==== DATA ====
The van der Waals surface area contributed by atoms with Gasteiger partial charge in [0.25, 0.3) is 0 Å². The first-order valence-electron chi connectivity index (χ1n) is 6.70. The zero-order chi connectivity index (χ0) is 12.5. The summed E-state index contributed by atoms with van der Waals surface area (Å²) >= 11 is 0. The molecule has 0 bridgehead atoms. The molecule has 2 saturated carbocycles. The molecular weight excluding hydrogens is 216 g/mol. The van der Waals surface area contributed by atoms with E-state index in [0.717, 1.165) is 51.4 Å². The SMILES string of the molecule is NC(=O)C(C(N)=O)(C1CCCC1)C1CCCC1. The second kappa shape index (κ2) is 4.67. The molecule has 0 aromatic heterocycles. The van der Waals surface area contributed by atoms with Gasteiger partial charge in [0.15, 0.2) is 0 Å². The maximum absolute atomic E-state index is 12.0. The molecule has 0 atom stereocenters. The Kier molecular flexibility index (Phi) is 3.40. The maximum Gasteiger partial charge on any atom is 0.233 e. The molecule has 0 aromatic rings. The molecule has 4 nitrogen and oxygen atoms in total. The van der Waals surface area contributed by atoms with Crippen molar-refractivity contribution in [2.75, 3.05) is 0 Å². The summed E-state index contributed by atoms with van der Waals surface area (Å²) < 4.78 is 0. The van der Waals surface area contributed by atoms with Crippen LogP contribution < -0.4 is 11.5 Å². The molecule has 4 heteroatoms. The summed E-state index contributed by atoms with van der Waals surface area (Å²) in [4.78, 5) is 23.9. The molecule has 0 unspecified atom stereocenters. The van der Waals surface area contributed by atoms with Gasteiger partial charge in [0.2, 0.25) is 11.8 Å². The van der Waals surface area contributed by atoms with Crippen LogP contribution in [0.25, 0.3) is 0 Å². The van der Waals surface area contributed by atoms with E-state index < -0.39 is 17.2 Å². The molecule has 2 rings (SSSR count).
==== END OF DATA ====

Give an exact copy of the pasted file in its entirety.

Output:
The van der Waals surface area contributed by atoms with Gasteiger partial charge in [0.25, 0.3) is 0 Å². The first-order valence-electron chi connectivity index (χ1n) is 6.70. The zero-order chi connectivity index (χ0) is 12.5. The summed E-state index contributed by atoms with van der Waals surface area (Å²) >= 11 is 0. The molecule has 0 bridgehead atoms. The molecule has 2 saturated carbocycles. The molecular weight excluding hydrogens is 216 g/mol. The van der Waals surface area contributed by atoms with E-state index in [0.717, 1.165) is 51.4 Å². The SMILES string of the molecule is NC(=O)C(C(N)=O)(C1CCCC1)C1CCCC1. The second kappa shape index (κ2) is 4.67. The molecule has 0 aromatic heterocycles. The van der Waals surface area contributed by atoms with Gasteiger partial charge in [0.15, 0.2) is 0 Å². The maximum absolute atomic E-state index is 12.0. The molecule has 0 atom stereocenters. The Kier molecular flexibility index (Phi) is 3.40. The maximum Gasteiger partial charge on any atom is 0.233 e. The molecule has 0 aromatic rings. The molecule has 4 nitrogen and oxygen atoms in total. The van der Waals surface area contributed by atoms with Crippen molar-refractivity contribution in [2.75, 3.05) is 0 Å². The summed E-state index contributed by atoms with van der Waals surface area (Å²) < 4.78 is 0. The van der Waals surface area contributed by atoms with Crippen LogP contribution < -0.4 is 11.5 Å². The molecule has 4 heteroatoms. The summed E-state index contributed by atoms with van der Waals surface area (Å²) in [4.78, 5) is 23.9. The molecule has 0 unspecified atom stereocenters. The van der Waals surface area contributed by atoms with Gasteiger partial charge in [0.2, 0.25) is 11.8 Å². The van der Waals surface area contributed by atoms with Crippen LogP contribution in [0.25, 0.3) is 0 Å². The van der Waals surface area contributed by atoms with E-state index < -0.39 is 17.2 Å². The molecule has 2 rings (SSSR count).